At first glance, Jewish family purity laws are anything but sexy. After all, they’re all about when you can’t have sex.
These laws, which can be found in tractate Niddah in the Talmud, state that for the duration of a person’s period and the seven days after, they’re in a spiritual state called niddah, and sex is prohibited. Hugging, kissing, sharing a bed and even casual touch with their partner are strictly off limits, to avoid the temptation to take things further.
According to these laws, once your period ends, you do an internal examination with a white cloth to confirm that all bleeding has ceased, and continue these checks daily for seven days. On the eve of the seventh day you immerse in a ritual bath called a mikveh. After that, niddah is over and you can resume physical intimacy as soon as you get home.
As an observant Jewish woman, I’ve followed these laws since I got married seven years ago. Though these laws may seem archaic and period-shamey, I’ve never seen them this way. That’s because niddah is about spiritual purity, which has little to do with cleanliness or a woman’s worth. “Impurity is neither evil nor dangerous,” according to this great explanation from Rivka Slonim, a self-proclaimed Hasidic feminist — it’s simply a spiritual state of being that comes about through menstruation and is changed through immersion in a mikvah. You do have to prepare for this immersion by cleansing your body, but this is only so that there is no barrier between your entire body and the mikvah water.
And yet, I’ve always found these breaks from physical touch stressful and unpleasant. I’m a hugger! I love to cuddle. I crave physical closeness to my husband and I hate when it’s off limits. Plus, the counting and checking and preparing to immerse are kind of a drag — adding even more things to my long to-do list.
As such, I was thrilled to go several years without a period (or niddah) while pregnant with and nursing my second daughter. When my period returned about a year ago, let’s just say I did not rejoice.
But then, I started watching “Outlander,” the sexy historical drama, currently streaming on Netflix, that centers on Claire, an English nurse in the mid-20th century. While she and her husband Frank are on their honeymoon, Claire accidentally falls through some standing stones and travels back in time to the 18th century, where she marries and falls in love with a strapping Scot named Jamie. (Spoiler alert: After gallivanting around Scotland and France with Jamie for a couple years, she goes back to Frank and spends 20 years with him in Boston. After Frank dies, she finally returns to Jamie in the 18th century and they settle in the American Colonies.)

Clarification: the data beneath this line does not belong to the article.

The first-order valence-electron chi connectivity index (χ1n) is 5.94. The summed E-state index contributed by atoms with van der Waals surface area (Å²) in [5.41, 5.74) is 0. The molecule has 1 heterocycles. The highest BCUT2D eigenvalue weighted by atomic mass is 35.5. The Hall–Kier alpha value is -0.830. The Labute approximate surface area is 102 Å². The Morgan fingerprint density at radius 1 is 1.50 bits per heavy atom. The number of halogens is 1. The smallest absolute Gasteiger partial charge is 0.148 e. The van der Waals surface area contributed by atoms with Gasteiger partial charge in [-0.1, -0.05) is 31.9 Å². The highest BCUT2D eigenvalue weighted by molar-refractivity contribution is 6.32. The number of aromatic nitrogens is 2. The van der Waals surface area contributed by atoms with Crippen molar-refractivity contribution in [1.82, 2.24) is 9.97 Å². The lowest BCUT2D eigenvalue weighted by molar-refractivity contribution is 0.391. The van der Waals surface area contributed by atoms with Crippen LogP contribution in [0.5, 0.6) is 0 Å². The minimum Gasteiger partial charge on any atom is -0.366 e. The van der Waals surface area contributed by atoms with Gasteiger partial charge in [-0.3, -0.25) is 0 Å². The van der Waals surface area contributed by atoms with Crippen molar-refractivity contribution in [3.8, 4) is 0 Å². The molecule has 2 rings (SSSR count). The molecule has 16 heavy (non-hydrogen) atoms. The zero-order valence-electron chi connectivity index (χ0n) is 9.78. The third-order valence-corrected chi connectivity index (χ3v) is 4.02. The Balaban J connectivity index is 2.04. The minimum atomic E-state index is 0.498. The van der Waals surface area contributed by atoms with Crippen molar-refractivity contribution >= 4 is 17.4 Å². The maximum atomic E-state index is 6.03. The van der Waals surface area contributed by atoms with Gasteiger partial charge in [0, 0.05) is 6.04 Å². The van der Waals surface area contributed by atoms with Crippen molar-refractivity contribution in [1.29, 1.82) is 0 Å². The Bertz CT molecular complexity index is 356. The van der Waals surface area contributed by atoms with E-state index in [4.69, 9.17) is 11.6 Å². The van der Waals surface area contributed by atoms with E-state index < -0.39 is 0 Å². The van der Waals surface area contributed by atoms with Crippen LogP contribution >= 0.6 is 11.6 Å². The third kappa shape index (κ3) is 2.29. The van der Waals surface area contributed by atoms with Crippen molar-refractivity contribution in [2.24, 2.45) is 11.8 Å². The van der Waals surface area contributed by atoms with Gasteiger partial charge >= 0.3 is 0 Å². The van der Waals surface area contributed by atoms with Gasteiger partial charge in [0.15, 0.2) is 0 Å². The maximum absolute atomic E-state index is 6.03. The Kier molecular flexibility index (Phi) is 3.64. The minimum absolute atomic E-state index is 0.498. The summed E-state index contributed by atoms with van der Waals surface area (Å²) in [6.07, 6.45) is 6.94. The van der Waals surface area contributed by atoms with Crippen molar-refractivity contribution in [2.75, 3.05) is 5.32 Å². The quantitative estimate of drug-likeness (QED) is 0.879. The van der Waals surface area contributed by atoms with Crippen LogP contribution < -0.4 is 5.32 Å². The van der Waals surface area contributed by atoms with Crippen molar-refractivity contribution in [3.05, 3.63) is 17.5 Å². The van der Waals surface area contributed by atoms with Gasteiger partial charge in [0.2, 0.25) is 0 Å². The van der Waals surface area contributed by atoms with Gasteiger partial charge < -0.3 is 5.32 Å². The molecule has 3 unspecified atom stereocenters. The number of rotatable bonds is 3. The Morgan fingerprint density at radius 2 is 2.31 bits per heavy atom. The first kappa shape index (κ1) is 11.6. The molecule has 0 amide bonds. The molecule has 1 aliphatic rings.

I’ve always loved some good, old-fashioned escapism, and “Outlander” has been a perfect respite from this nightmare of a year. Aside from the minor time-travel thing, “Outlander” is a historically accurate feast for the eyes, from the detailed costumes and sets, to the societal norms and historical events it depicts. The passion between Jamie and Claire is palpable — their love scenes make “Bridgerton” look quaint. Everything about the show is breathtaking, the stakes are always high and the catharsis when things work out is intense.
But perhaps more than anything, “Outlander” has given me some valuable (if unlikely) insight into the Jewish family purity laws I’ve always struggled with. In short, it’s helped me see that they may be sexier than they seem.
Allow me to explain. We all want what Claire and Jaimie have, the intense connection and fiery passion that spans through time and space — and, uh, five seasons — right? But as hot as their romance is, they’re missing something that’s key in a long-term relationship: stability.
Claire and Jamie are constantly separated by their adventures and misadventures. As they navigate battlefields, witch trials and treason, they also face the persistent threat of death and/or being lost to each other forever.
That kind of high-stress lifestyle is not my cup of tea, but the truth is that these constant separations are what leave room for their passion to build. In other words, it’s kind of like niddah.
You can’t want something you always have access to, right? But observing these laws by taking physical intimacy off the table for half the month leaves space for you to want it back. Reuniting after these breaks has some of the excitement of the first time you were together — minus the enormous strain of being truly away from each other, plus the comfort of all your shared history.
In “Outlander,” Claire seems to have to choose between stability with Frank or passion with Jaimie. As sexy as this choice sounds, this is honestly a decision I would never want to make. Fortunately, I don’t have to: Jewish family purity laws allow us to have both. In other words, we can have our Frank and eat our Jaimie, too.
Seen in this light, these laws feel almost like a gift, something that helps keep the passion alive in our marriages beyond the fleeting honeymoon period. Of course, that doesn’t mean it’s all rosy. The separations still suck. But that’s kind of the point — it’s not like Claire and Jaimie enjoy being separated from each other, either!
These breaks from physical connection makes that reconnection so much more exciting. They keep us from taking our time together for granted. They make room for anticipation and desire to grow. And, just like “Outlander,” that’s kind of hot.